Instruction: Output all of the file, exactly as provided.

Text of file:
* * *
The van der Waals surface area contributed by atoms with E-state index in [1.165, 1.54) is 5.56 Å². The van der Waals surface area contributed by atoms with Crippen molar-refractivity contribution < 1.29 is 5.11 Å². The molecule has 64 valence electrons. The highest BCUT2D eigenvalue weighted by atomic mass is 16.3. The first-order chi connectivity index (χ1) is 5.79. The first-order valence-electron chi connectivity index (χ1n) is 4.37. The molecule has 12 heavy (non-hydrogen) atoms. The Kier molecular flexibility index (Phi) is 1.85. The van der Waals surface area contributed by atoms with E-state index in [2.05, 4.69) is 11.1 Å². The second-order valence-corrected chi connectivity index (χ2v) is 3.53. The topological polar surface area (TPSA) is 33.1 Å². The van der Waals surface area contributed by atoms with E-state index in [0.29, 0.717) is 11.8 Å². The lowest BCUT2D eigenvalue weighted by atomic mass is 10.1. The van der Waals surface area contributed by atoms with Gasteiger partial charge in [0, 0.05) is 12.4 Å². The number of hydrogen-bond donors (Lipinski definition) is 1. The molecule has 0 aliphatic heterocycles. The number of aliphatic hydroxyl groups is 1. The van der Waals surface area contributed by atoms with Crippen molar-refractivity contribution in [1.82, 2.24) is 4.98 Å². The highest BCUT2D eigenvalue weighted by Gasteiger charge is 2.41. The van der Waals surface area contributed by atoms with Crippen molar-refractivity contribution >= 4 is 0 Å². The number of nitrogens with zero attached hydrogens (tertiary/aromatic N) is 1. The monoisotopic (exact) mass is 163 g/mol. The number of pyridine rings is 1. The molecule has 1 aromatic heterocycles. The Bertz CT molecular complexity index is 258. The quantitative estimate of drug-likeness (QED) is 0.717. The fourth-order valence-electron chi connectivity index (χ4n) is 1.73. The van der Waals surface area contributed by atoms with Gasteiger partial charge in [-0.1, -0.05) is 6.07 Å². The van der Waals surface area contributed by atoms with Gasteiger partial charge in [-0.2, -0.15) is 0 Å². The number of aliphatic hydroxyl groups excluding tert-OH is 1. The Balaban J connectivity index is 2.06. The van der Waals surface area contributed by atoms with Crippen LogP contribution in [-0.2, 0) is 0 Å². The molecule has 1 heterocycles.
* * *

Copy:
The van der Waals surface area contributed by atoms with E-state index in [1.165, 1.54) is 5.56 Å². The van der Waals surface area contributed by atoms with Crippen molar-refractivity contribution < 1.29 is 5.11 Å². The molecule has 64 valence electrons. The highest BCUT2D eigenvalue weighted by atomic mass is 16.3. The first-order chi connectivity index (χ1) is 5.79. The first-order valence-electron chi connectivity index (χ1n) is 4.37. The molecule has 12 heavy (non-hydrogen) atoms. The Kier molecular flexibility index (Phi) is 1.85. The van der Waals surface area contributed by atoms with E-state index in [2.05, 4.69) is 11.1 Å². The second-order valence-corrected chi connectivity index (χ2v) is 3.53. The topological polar surface area (TPSA) is 33.1 Å². The van der Waals surface area contributed by atoms with E-state index in [0.29, 0.717) is 11.8 Å². The lowest BCUT2D eigenvalue weighted by atomic mass is 10.1. The van der Waals surface area contributed by atoms with Gasteiger partial charge in [0, 0.05) is 12.4 Å². The number of hydrogen-bond donors (Lipinski definition) is 1. The molecule has 0 aliphatic heterocycles. The number of aliphatic hydroxyl groups is 1. The van der Waals surface area contributed by atoms with Crippen molar-refractivity contribution in [1.82, 2.24) is 4.98 Å². The highest BCUT2D eigenvalue weighted by Gasteiger charge is 2.41. The van der Waals surface area contributed by atoms with Crippen molar-refractivity contribution >= 4 is 0 Å². The number of nitrogens with zero attached hydrogens (tertiary/aromatic N) is 1. The monoisotopic (exact) mass is 163 g/mol. The number of pyridine rings is 1. The molecule has 1 aromatic heterocycles. The Bertz CT molecular complexity index is 258. The quantitative estimate of drug-likeness (QED) is 0.717. The fourth-order valence-electron chi connectivity index (χ4n) is 1.73. The van der Waals surface area contributed by atoms with Gasteiger partial charge in [-0.1, -0.05) is 6.07 Å². The van der Waals surface area contributed by atoms with Gasteiger partial charge in [-0.2, -0.15) is 0 Å². The number of aliphatic hydroxyl groups excluding tert-OH is 1. The Balaban J connectivity index is 2.06. The van der Waals surface area contributed by atoms with Crippen LogP contribution in [-0.2, 0) is 0 Å². The molecule has 1 heterocycles.